The Interplay of Memory and Dream

Duane Poncy Author Interview

Skyrmion follows a man who enters a virtual world for the first time and navigates through dangers and dangerous relationships to find his daughter. What was the inspiration for the setup to your story?

The Dreaming Earth by John Brunner had a big influence on me when I read it years ago as a teenager. The idea that you could be transported to another world by a street drug seemed translatable to the realm of virtual reality. Another book that influenced me in my youth is John Steinbeck’s In Dubious Battle. Despite all of your doubts, in the end, you do the right thing.

Joe Larivee is an intriguing and well developed character. What were some driving ideals behind his character’s development?

First of all, I wanted my protagonist to be an ordinary man, not a cop or an ex-military hero, or any of the common tropes in this sort of fiction. I knew he would be conflicted and a tad cynical and have regrets over a past betrayal. And the child of radical parents who have left him with a social conscience. He also loves his daughter very much and tries to do what’s best for her.

What were some themes that were important for you to explore in this book?

I wanted to explore a few themes that have been important to me over the years: utopia v. dystopia, and the impossibility of either one; the role of (social) memory and dream in reproducing our everyday world; and my own indigenous roots, a theme which doesn’t show up so much in this first novel but is a major factor in the full arc of the Sweetland Quartet. Using the realm of virtual reality to address these themes, particularly the interplay of memory and dream, seemed like a natural to me.

This is book one of the Sweetland Quartet. What can readers expect in book two?

I can’t say too much without it being a spoiler for Skyrmion. But it takes place seventeen years in the future in a utopic society on the verge of invasion. It follows Jessie Larivee and her half-sister, Molly Whitedeer, as their family is torn apart by the machinations of New America Corporation.

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In the minds of those left behind, the act of crossing over to Sweetland is, literally, no different than death. But is Sweetland really a new planet, ready to accept a humanity suffering from war, economic collapse, and environmental catastrophe—or is it another kind of escape entirely?

Joe Larivee believes he has seen the other side, and now he must decide: is Sweetland real, and, if so, does he follow his daughter and lover and escape from the hell Earth has become, or does he stay and fight for the unfortunate ones he has spent his life serving, and, in the process, just maybe redeem himself for the betrayal which eats at his conscience?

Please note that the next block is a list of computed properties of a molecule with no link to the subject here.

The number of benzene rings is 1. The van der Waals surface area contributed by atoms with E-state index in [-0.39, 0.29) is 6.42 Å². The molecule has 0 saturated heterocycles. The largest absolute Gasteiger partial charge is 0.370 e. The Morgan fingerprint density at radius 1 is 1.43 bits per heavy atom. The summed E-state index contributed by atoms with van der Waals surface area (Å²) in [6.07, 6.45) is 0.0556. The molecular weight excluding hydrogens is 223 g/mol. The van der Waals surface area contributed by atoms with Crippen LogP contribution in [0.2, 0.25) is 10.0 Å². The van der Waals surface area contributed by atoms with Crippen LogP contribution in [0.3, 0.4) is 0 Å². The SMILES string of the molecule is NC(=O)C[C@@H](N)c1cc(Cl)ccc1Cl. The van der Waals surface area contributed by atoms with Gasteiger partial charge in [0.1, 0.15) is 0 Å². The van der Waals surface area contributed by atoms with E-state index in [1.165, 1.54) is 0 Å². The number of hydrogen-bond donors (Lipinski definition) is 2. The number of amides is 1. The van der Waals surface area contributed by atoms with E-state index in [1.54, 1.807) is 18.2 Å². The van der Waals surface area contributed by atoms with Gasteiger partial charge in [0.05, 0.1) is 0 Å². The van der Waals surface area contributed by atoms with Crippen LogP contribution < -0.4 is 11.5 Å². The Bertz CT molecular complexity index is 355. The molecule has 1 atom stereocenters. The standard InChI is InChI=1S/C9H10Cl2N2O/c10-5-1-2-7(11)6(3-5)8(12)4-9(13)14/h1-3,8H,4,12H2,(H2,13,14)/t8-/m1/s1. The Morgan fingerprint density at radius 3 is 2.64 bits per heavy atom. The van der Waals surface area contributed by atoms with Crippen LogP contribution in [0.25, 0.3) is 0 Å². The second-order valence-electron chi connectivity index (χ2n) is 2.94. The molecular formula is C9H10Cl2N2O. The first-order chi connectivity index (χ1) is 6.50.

Joe Larivee is an Everyman, a single father, a tireless social worker trying to help the growing legions of the poor while keeping his own head above the water, and in 2038 the water is rising fast, fed by global warming and collapse of the ice caps. America is on the verge of war and economic disaster. For the starving many, rumors of a new answer have arrived. It’s Sweetland, a newly-discovered earth-like world. And there’s a novel way to get there — through the virtual reality called New Life.

Fourteen-year-old Jessie Larivee wants to go to Sweetland. There is no future on Earth for children like her. She has been taking virtual training classes at an online university, and she is determined to emigrate, no matter the cost. But she hasn’t figured out how to tell her dad, who is a bit of a luddite. She desperately wants him to go with her, but how can she convince him?

Meanwhile, virtual private eye, Claire Deluna, has been hired to spy on a mysterious corporate upstart by it’s parent company, New Life, Inc. Now she has the big players on her tail, but is it the mob, the government, the Bolivarians, or someone else? More worrying, why are bodies of mostly poor, young people turning up everywhere? And what does it have to do with the Temple of New Life and something called Sweetland?

About Literary Titan

The Literary Titan is an organization of professional editors, writers, and professors that have a passion for the written word. We review fiction and non-fiction books in many different genres, as well as conduct author interviews, and recognize talented authors with our Literary Book Award. We are privileged to work with so many creative authors around the globe.

Posted on July 9, 2022, in Interviews and tagged , , , , , , , , , , , , , , , , , , , , , , , , , , , , , , , , , , , , . Bookmark the permalink. Leave a comment.


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